Hannah Arendt would probably have said some negative things about this “personality trait” of mine. But I’ve learned to accept it.
What does this have to do with doing surveys on the phone? Quite a bit, actually. There are projects on which I can be very productive, mostly because of empathy. People hear that I care. Because I do care. A few other projects, I’m almost unable to do because of empathy. I need to get the feeling that those surveys can actually help improve the service people get. And I loathe being annoying to people.
On almost every survey I do at my current workplace, I can be very empathetic and it works very well. But I just worked on a project which was clearly annoying to respondents and it made me shrivel. The effect was quite intense. I had to take a long walk on my way back from work because I had realised something important about myself.
Hence this blog entry.
8 thoughts on “Voice and Empathy”
It’s really interesting what you say about voice. I have a speaking voice that projects quite far and I sometimes feel unconfortable about that, because it seems to want to dominate. On the other hand, it’s great for oral presentation and teaching. As for empathy, it depends I guess. I have a hard time watching comedic sketches where people are put in really embarrassing situations too. And I hate watching skaters fall in competition. It kills me. I often skip the rest of the performance because I just can’t take it. I also cry when they DO make the spin. It’s really embarrassing. And don’t even mention movies.
But strangely enough, I can also be quite aloof about other things. I’m not quite sure what exactly, but somethings just leave me unaffected, important things.
Voice is a wonderful instrument and quite a powerful instrument if you know how to use it. I think charisma lies for the most part in voice, ehich explains why some ordinary looking even ugly looking individuals can have a magnetic effect on people.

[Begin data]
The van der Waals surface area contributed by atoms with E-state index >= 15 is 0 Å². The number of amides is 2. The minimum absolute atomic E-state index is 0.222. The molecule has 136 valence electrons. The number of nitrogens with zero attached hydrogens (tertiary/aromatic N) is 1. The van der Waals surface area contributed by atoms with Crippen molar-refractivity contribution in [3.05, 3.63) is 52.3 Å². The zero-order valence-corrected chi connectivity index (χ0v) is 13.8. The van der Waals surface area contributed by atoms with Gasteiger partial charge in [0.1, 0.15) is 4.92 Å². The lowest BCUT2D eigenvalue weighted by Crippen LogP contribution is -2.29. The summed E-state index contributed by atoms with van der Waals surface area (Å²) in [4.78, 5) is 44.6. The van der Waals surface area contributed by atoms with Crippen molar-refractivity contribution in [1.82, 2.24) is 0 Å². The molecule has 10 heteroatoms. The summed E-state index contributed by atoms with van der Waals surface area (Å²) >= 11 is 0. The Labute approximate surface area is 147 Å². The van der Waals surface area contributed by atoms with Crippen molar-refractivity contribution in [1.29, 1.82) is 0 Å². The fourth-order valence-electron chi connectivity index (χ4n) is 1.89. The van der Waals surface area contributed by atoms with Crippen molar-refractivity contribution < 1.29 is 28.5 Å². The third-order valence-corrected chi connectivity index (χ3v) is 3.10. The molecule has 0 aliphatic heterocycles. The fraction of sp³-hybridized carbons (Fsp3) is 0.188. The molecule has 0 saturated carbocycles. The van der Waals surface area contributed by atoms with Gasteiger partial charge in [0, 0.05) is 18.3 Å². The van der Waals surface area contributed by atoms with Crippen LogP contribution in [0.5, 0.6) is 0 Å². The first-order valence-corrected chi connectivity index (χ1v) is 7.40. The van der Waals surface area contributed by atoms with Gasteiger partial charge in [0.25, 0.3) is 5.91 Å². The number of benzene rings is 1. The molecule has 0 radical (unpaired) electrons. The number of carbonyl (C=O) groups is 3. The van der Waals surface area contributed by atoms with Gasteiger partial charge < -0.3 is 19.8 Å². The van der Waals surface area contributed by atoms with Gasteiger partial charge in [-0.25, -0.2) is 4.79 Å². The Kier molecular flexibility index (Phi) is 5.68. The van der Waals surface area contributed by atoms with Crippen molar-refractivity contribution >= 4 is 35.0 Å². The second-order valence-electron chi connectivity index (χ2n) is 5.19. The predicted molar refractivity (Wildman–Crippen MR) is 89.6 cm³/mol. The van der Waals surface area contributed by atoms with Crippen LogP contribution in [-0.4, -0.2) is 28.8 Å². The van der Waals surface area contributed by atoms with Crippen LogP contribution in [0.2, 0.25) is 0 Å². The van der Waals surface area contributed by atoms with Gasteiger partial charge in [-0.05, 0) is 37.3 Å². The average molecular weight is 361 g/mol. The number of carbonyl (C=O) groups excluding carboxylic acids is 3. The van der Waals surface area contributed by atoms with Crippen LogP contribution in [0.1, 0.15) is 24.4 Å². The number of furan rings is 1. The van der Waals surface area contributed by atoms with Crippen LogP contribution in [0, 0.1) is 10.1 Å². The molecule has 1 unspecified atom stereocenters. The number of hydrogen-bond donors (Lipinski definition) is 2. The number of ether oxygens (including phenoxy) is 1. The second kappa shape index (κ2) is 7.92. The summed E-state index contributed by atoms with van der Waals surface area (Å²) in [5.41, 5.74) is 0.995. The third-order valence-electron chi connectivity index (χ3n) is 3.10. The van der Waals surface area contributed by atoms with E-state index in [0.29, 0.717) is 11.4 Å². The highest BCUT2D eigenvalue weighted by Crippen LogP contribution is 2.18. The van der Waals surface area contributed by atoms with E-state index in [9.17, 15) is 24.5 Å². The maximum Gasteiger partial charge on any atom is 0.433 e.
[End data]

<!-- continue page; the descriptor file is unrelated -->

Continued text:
Charisma isn’t something I tend to think about much but, in this context, it leads me to think about interesting things.
As you can notice, I’ve been thinking about what I project, quite a bit. In terms of teaching, this could be an important thing to do. In this case, there might even be a connection between charisma, voice, empathy, and teaching. Rhetoric, in the stronger sense. Working (with) an audience.
The thing about empathy in my life is that it’s pretty much constant. That’s why the “PersonalDNA” thing about me being a “benevolent inventor” struck me so much.
BTW, you’re clearly one of those people who use voice to great effect and I’m pretty sure I already commented on your ability to put yourself in somebody else’s shoes.
Thanks for the comment about the voice. No actually you hadn’t mentioned that. But I am conscious of it. Also when I misuse it! My girls hate my angry voice, much more than what I say with it.
I haven’t tried the personal DNA. I<m a little bit afraid of those things, even if taken with humour. But I believe in the power of rhetoric, in the classical sense ( as a way of delivering discourse, of communicating ideas).
As for empathy, it<s wonderful quality to have. It can also be a curse.
Well, one thing about your presentation style, I feel, is that you sound confident. I think that it’s especially important in contexts in which gender politics are important. As a man, if I sound too confident, people get intimidated. I believe that, in your case, you mostly sound convincing.
I’m not so much into the “personality tests” and I did think about the potential implications of taking it on a service which might be using data in weird ways. But I enjoyed the “test” itself and I ended up displaying the results because I think it does represent me.
The empathy part, I think I now feel more of the curse but I notice how much I’ve been using it as a dominant part of my life.
As always, thanks for the thoughtful comment!